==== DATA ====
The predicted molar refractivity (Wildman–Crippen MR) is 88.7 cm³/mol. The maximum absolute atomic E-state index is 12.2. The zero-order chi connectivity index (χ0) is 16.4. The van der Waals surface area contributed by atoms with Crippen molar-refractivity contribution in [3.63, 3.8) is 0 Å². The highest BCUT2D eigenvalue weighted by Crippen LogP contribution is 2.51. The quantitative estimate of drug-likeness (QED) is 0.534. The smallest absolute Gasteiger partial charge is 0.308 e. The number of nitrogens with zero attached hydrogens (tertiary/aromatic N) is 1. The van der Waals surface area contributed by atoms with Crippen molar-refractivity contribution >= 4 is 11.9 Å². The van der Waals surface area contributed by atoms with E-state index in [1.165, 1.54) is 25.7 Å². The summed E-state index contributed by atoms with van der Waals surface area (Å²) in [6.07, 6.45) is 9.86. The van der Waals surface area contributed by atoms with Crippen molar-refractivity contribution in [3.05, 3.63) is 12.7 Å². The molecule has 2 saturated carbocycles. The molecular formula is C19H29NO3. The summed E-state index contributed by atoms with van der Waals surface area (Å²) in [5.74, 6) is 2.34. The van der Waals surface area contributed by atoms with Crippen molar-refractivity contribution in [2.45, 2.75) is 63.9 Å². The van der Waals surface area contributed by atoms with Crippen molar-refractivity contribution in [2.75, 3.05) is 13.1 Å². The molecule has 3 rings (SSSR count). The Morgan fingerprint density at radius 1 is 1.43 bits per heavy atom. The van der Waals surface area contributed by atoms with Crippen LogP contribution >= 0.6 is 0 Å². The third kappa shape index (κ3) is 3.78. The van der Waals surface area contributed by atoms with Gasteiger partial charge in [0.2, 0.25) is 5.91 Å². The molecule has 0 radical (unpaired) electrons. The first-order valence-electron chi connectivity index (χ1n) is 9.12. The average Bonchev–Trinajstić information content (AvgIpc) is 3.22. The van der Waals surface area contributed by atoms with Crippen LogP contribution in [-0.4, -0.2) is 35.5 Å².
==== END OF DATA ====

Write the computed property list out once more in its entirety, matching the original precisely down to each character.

The predicted molar refractivity (Wildman–Crippen MR) is 88.7 cm³/mol. The maximum absolute atomic E-state index is 12.2. The zero-order chi connectivity index (χ0) is 16.4. The van der Waals surface area contributed by atoms with Crippen molar-refractivity contribution in [3.63, 3.8) is 0 Å². The highest BCUT2D eigenvalue weighted by Crippen LogP contribution is 2.51. The quantitative estimate of drug-likeness (QED) is 0.534. The smallest absolute Gasteiger partial charge is 0.308 e. The number of nitrogens with zero attached hydrogens (tertiary/aromatic N) is 1. The van der Waals surface area contributed by atoms with Crippen molar-refractivity contribution >= 4 is 11.9 Å². The van der Waals surface area contributed by atoms with E-state index in [1.165, 1.54) is 25.7 Å². The summed E-state index contributed by atoms with van der Waals surface area (Å²) in [6.07, 6.45) is 9.86. The van der Waals surface area contributed by atoms with Crippen molar-refractivity contribution in [3.05, 3.63) is 12.7 Å². The molecule has 2 saturated carbocycles. The molecular formula is C19H29NO3. The summed E-state index contributed by atoms with van der Waals surface area (Å²) in [5.74, 6) is 2.34. The van der Waals surface area contributed by atoms with Crippen molar-refractivity contribution in [2.45, 2.75) is 63.9 Å². The van der Waals surface area contributed by atoms with Crippen molar-refractivity contribution in [2.75, 3.05) is 13.1 Å². The molecule has 3 rings (SSSR count). The Morgan fingerprint density at radius 1 is 1.43 bits per heavy atom. The van der Waals surface area contributed by atoms with Crippen LogP contribution >= 0.6 is 0 Å². The third kappa shape index (κ3) is 3.78. The van der Waals surface area contributed by atoms with Gasteiger partial charge in [0.2, 0.25) is 5.91 Å². The molecule has 0 radical (unpaired) electrons. The first-order valence-electron chi connectivity index (χ1n) is 9.12. The average Bonchev–Trinajstić information content (AvgIpc) is 3.22. The van der Waals surface area contributed by atoms with Crippen LogP contribution in [-0.4, -0.2) is 35.5 Å².